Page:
By even the most stringent of standards, freshman Joe Yonga had a breakout performance last Wednesday in the men’s soccer team’s 2-1 loss to Big Ten regular season champions, Penn State.
In just his seventh career start, Yonga was crucial in containing a dynamic Penn State offense that had lit up Northwestern just a few games ago for four goals. Playing in the sweeper position for the Red, Yonga limited the Nittany Lions leading scorer, Jason Yeisley to just two shots, and forced Penn State’s assist leader, Simon Omekanda into numerous turnovers.
Yet, for Yonga, an overall stellar performance that earned applause from the stands was a disappointment, as the game winning goal came off the head of his mark early in the second half.
“It was my fault. I was on the guy [and] he just won it,” Yonga said. “If I was a little more aggressive, I probably could’ve gotten to it.”
Such tough standards may seem harsh, but they have earned the young defensive midfielder a starting position and crucial role in Cornell’s lineup. While Yonga may be quick to criticize his mistakes, the rest of the men’s soccer team, including head coach Bryan Scales, is quick to praise his strengths.
“He’s just one of those kids you can challenge each and every day in training and he rises to the challenge every time,” Scales said. “He’s one of a bunch of freshmen I think, who are really going to blossom as they move along.”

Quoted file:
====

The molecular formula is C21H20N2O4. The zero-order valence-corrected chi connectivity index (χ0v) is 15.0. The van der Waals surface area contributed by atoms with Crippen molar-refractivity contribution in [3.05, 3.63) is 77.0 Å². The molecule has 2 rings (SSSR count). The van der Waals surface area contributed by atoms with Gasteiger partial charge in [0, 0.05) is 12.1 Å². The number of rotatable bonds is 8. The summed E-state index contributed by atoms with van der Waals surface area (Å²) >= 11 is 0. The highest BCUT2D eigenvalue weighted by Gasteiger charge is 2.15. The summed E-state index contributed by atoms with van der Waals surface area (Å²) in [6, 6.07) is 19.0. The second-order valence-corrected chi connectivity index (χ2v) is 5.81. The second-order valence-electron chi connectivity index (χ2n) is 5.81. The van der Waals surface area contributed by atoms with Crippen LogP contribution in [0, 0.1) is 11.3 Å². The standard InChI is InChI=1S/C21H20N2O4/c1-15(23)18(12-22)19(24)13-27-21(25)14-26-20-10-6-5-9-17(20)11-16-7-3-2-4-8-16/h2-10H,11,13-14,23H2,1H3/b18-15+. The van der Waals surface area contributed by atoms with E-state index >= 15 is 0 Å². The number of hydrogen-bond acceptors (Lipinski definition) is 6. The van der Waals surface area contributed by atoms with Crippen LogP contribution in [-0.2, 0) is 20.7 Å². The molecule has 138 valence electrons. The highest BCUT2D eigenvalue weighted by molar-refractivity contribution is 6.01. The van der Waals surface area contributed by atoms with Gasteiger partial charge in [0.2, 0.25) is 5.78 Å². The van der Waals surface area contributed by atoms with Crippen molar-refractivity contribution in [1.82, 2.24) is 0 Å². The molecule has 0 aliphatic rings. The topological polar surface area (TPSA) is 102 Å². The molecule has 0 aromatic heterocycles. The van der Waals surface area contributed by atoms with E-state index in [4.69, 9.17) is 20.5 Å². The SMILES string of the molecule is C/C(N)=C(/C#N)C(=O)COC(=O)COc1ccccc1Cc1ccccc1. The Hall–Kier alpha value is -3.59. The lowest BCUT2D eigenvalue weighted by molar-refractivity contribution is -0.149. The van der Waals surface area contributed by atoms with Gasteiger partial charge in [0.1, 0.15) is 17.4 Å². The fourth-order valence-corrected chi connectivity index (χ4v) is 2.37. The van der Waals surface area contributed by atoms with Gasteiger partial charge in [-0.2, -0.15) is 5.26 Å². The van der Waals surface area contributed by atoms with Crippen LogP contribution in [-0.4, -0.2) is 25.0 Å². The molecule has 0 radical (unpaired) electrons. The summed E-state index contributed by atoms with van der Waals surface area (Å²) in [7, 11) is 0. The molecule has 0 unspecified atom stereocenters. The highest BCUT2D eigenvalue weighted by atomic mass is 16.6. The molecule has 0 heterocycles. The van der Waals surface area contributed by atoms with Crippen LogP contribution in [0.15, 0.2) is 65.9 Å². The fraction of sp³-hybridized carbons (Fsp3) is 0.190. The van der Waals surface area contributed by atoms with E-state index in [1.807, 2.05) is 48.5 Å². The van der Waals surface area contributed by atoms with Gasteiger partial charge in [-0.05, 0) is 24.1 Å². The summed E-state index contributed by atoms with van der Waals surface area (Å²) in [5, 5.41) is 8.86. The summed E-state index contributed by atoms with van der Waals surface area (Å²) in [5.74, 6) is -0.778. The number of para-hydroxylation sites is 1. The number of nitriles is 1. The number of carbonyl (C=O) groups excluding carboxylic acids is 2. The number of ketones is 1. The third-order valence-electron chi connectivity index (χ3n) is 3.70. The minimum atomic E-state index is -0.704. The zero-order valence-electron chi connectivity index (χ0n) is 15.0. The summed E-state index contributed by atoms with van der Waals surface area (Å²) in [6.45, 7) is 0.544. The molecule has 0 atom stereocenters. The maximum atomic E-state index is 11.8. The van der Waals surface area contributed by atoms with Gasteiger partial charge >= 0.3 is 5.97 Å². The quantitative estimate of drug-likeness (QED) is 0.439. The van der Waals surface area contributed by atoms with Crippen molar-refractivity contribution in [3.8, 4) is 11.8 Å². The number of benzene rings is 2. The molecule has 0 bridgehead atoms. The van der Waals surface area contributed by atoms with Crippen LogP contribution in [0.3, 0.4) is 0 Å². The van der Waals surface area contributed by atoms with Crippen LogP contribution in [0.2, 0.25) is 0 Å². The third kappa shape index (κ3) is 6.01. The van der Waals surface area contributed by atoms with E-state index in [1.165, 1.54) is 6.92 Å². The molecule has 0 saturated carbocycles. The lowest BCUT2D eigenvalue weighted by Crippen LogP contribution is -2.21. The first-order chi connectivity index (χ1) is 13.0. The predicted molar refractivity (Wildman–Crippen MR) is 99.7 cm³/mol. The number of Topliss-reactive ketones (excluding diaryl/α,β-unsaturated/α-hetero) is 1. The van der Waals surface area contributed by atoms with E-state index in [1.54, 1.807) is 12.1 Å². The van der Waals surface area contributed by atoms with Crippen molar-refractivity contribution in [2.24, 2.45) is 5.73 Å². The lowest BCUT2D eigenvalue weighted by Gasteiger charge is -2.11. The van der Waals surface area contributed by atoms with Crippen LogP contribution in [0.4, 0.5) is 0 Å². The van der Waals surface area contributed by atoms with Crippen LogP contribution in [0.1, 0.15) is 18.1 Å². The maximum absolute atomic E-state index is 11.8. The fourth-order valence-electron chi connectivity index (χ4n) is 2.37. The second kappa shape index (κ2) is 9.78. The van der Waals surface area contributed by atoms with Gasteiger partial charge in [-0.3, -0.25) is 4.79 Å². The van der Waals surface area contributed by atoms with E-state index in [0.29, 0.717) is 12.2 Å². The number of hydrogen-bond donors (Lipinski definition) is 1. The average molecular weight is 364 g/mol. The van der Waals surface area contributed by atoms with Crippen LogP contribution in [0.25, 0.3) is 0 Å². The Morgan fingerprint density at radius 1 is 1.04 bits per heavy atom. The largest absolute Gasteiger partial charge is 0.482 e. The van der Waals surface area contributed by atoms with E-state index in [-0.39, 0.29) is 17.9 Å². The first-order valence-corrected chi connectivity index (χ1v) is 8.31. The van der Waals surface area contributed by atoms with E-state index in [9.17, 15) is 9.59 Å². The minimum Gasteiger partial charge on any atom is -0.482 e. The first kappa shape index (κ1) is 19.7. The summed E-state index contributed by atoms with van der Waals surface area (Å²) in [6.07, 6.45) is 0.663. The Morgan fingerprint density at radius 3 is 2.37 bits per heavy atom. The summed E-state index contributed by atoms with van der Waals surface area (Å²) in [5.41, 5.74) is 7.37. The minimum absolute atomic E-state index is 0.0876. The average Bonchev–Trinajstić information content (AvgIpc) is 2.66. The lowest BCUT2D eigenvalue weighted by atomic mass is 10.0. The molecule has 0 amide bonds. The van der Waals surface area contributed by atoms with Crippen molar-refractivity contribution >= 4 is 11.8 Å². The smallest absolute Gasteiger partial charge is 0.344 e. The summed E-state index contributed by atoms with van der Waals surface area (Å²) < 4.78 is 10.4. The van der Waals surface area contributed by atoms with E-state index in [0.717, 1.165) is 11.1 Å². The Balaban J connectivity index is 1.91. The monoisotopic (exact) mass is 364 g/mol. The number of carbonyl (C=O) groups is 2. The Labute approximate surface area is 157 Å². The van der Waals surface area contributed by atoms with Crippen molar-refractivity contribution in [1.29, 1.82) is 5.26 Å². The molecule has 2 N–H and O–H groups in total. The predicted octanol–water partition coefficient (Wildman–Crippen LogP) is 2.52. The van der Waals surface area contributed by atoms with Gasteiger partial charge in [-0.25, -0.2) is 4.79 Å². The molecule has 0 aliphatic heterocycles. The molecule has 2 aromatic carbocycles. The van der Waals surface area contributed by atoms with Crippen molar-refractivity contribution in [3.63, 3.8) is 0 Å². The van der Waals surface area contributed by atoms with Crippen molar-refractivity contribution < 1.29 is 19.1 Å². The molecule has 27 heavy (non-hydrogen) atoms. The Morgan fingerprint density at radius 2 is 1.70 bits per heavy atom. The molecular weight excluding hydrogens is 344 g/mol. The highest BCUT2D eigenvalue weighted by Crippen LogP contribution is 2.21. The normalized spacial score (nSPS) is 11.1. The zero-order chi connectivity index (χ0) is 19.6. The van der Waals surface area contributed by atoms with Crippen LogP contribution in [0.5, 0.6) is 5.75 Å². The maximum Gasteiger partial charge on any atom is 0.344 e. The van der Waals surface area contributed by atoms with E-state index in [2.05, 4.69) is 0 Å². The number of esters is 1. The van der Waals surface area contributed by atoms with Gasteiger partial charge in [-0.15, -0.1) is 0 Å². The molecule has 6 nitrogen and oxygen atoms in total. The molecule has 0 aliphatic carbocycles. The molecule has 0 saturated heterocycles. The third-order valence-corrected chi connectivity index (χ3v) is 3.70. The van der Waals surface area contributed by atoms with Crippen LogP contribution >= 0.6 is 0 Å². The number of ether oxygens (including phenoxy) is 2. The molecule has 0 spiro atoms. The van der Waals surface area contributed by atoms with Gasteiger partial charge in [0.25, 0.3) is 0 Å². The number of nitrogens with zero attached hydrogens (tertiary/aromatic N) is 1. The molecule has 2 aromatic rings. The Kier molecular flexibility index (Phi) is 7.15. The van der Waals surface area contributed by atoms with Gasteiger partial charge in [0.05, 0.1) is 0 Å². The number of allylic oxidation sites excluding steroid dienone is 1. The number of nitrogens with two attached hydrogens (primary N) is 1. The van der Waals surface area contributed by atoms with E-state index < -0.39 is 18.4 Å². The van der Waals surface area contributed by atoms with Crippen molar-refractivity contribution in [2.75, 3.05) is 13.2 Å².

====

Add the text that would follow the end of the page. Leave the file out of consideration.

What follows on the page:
For a Cornell defense that lost senior captains, Peter Lynch ’05 and Scott Palguta ’05 to graduation last year, Yonga’s rapid development and quick transition to the speed of college play has come at an especially good time.
“Everything’s a lot a faster. In club soccer, a lot times you can dribble and try and pull some moves here and there, but in the college game, that can get you into trouble,” Yonga said. “I try not to make too many mistakes, so that means passing the ball when I can and trying to dribble as little as possible.”
Despite being a prolific scorer in high school, Yonga has found his niche as a defensive center midfielder for the Red. Quick decision-making paired with equally quick feet have produced veteran-like consistency from Yonga.
“A team usually lives and dies with its defensive center midfielder,” Scales said. “[It] is the most important position on the field, and we’ve entrusted it to a freshman, and we haven’t been disappointed by any stretch.”
While Yonga has earned the respect of his coaches and teammates, he came into the season knowing there were no guarantees.
“I didn’t have too many expectations. It’s always tough coming as freshman. You don’t know what to expect really, but I worked hard,” Yonga said. “Things didn’t work out the first couple of games. I didn’t get much playing time.”
Undiscouraged by the season’s early games, Yonga used his training sessions as a springboard into the starting lineup. Constantly working to improve his game, Yonga has drawn comparisons from Scales to former Cornell standouts Palguta and Rick Stimpson ’01, who was Ivy-League Rookie of the Year in 1997.
“It’s no mistake he’s having the year that he’s having with the amount of time and effort that he puts into his game,” Scales said. “I think over the next two to three years, his goal should be to be one of the top midfielders in the Ivy League.”
Archived article by Paul Testa
Sun Staff Writer